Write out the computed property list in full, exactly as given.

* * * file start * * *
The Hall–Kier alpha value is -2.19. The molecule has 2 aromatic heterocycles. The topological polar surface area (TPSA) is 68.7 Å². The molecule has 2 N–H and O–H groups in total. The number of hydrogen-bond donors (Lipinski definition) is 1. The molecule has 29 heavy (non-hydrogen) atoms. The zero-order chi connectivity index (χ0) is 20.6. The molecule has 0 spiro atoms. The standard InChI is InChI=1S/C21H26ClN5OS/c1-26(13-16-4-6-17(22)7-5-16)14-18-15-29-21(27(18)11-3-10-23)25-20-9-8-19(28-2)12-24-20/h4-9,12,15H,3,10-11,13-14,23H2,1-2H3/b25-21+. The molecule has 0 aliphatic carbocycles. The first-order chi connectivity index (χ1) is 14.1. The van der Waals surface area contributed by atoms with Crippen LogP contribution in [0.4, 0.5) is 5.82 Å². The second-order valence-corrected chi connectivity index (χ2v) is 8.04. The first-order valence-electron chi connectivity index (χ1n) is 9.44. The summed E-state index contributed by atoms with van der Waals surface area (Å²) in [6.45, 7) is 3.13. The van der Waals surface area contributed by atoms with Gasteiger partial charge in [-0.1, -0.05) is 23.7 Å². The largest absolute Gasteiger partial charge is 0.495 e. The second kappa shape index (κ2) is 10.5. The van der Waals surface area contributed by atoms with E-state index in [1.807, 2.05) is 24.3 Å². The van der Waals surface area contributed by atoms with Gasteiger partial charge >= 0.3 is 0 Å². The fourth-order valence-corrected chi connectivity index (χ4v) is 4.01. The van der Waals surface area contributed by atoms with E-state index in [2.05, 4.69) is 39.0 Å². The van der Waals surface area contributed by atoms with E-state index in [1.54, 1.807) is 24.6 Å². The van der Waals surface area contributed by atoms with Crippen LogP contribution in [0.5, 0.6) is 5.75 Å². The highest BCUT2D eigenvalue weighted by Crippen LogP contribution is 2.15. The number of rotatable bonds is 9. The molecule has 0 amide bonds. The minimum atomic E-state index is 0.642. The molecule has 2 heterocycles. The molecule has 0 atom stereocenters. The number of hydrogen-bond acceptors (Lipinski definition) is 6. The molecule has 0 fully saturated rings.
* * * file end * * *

The Hall–Kier alpha value is -2.19. The molecule has 2 aromatic heterocycles. The topological polar surface area (TPSA) is 68.7 Å². The molecule has 2 N–H and O–H groups in total. The number of hydrogen-bond donors (Lipinski definition) is 1. The molecule has 29 heavy (non-hydrogen) atoms. The zero-order chi connectivity index (χ0) is 20.6. The molecule has 0 spiro atoms. The standard InChI is InChI=1S/C21H26ClN5OS/c1-26(13-16-4-6-17(22)7-5-16)14-18-15-29-21(27(18)11-3-10-23)25-20-9-8-19(28-2)12-24-20/h4-9,12,15H,3,10-11,13-14,23H2,1-2H3/b25-21+. The molecule has 0 aliphatic carbocycles. The first-order chi connectivity index (χ1) is 14.1. The van der Waals surface area contributed by atoms with Crippen LogP contribution in [0.4, 0.5) is 5.82 Å². The second-order valence-corrected chi connectivity index (χ2v) is 8.04. The first-order valence-electron chi connectivity index (χ1n) is 9.44. The summed E-state index contributed by atoms with van der Waals surface area (Å²) in [6.45, 7) is 3.13. The van der Waals surface area contributed by atoms with Gasteiger partial charge in [-0.1, -0.05) is 23.7 Å². The largest absolute Gasteiger partial charge is 0.495 e. The second kappa shape index (κ2) is 10.5. The van der Waals surface area contributed by atoms with E-state index in [1.807, 2.05) is 24.3 Å². The van der Waals surface area contributed by atoms with Gasteiger partial charge >= 0.3 is 0 Å². The fourth-order valence-corrected chi connectivity index (χ4v) is 4.01. The van der Waals surface area contributed by atoms with E-state index in [2.05, 4.69) is 39.0 Å². The van der Waals surface area contributed by atoms with E-state index in [1.54, 1.807) is 24.6 Å². The van der Waals surface area contributed by atoms with Crippen LogP contribution in [0.5, 0.6) is 5.75 Å². The highest BCUT2D eigenvalue weighted by Crippen LogP contribution is 2.15. The number of rotatable bonds is 9. The molecule has 0 amide bonds. The minimum atomic E-state index is 0.642. The molecule has 2 heterocycles. The molecule has 0 atom stereocenters. The number of hydrogen-bond acceptors (Lipinski definition) is 6. The molecule has 0 fully saturated rings.